Marine litter from fishery activities in the Western Mediterranean sea: The impact of entanglement on marine animal forests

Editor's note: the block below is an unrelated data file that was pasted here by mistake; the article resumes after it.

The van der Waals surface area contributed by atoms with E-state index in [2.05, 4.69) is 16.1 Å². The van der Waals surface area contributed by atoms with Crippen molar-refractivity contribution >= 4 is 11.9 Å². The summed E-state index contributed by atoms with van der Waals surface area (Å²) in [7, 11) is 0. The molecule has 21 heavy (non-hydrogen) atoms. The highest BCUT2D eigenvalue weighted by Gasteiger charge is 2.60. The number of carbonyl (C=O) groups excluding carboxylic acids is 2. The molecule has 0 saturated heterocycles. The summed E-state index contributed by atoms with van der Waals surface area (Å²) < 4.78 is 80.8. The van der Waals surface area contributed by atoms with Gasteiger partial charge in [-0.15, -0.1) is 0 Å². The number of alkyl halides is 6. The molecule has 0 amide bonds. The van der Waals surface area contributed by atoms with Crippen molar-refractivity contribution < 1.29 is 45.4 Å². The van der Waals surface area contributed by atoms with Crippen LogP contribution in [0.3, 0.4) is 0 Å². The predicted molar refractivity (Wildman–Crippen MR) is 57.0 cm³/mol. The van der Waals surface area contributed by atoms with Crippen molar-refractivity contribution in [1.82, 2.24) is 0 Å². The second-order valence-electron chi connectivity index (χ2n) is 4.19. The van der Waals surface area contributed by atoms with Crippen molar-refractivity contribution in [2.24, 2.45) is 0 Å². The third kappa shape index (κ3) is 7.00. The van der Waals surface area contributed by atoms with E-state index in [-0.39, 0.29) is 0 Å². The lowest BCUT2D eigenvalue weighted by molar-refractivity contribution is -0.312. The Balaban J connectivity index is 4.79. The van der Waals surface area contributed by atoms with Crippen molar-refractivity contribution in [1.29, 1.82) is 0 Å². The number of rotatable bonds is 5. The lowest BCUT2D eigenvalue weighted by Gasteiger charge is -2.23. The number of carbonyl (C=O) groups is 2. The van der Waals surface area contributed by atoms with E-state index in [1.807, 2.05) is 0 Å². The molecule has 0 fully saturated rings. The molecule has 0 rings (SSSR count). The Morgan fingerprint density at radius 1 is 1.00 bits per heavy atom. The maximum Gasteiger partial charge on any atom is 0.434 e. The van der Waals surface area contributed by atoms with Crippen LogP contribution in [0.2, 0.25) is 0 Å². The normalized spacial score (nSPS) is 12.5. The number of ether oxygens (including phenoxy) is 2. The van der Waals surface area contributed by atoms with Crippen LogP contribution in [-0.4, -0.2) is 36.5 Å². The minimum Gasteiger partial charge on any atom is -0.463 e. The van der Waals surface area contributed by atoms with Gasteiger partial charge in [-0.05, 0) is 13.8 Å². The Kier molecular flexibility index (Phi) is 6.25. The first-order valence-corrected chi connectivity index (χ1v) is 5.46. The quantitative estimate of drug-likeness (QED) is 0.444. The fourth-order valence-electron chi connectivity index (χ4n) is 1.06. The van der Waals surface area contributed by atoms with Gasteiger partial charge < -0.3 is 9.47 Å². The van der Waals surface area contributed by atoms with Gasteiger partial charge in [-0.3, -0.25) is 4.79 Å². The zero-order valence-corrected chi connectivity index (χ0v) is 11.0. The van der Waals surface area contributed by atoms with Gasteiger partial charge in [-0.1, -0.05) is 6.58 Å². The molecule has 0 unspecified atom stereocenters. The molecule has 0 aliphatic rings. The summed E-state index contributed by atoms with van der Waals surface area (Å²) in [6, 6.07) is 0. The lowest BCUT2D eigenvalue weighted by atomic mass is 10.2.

The anthropogenic marine debris, especially abandoned, lost or otherwise discarded Fishing Gear (ALDFG), represents a rising concern, because of its potential harmful impact on the marine animal forests. We carried out 13 km of video recordings, by means of a remotely operated vehicle, from 10 to 210 m depth, in an anthropised area of the Tyrrhenian Sea (Mediterranean Sea). This site, for its high ecological importance and biodiversity value, has been identified for the establishment of a new marine protected area (MPA). The aim of this paper was to assess marine litter abundance and its effects on the benthic fauna. The debris density, in the study area, ranged from 0.24 to 8.01 items/100 m2, with an average of 3.49 (±0.59) items/100 m2. The derelict fishing gear, mainly fishing lines, were the main source of marine debris, contributing 77.9% to the overall litter. The impacts of debris on the benthic fauna were frequently recorded, with 28.5% of the litter entangling corals and impacting habitats of conservation concern. These impacts were exclusively caused by the derelict fishing gear (91.2% by longlines), and the highest percentage (49.1%) of ALDFG causing impacts was observed from 41 to 80 m depth, in the coralligenous biocenosis. The results of the present study will help the fulfilment of “harm” monitoring, as recommended by the Marine Strategy Framework Directive (MSFD) and the UN Environment/MAP Regional Plan on the marine litter management in the Mediterranean Sea. Regarding the actions to reduce the derelict fishing gear, preventive measures are usually preferred instead of the extensive removals based on cost-effectiveness and sustainability. The establishment of a new MPA in the area could be a good solution to reduce ALDFG, resulting in the improvement of the ecological status of this coastal area.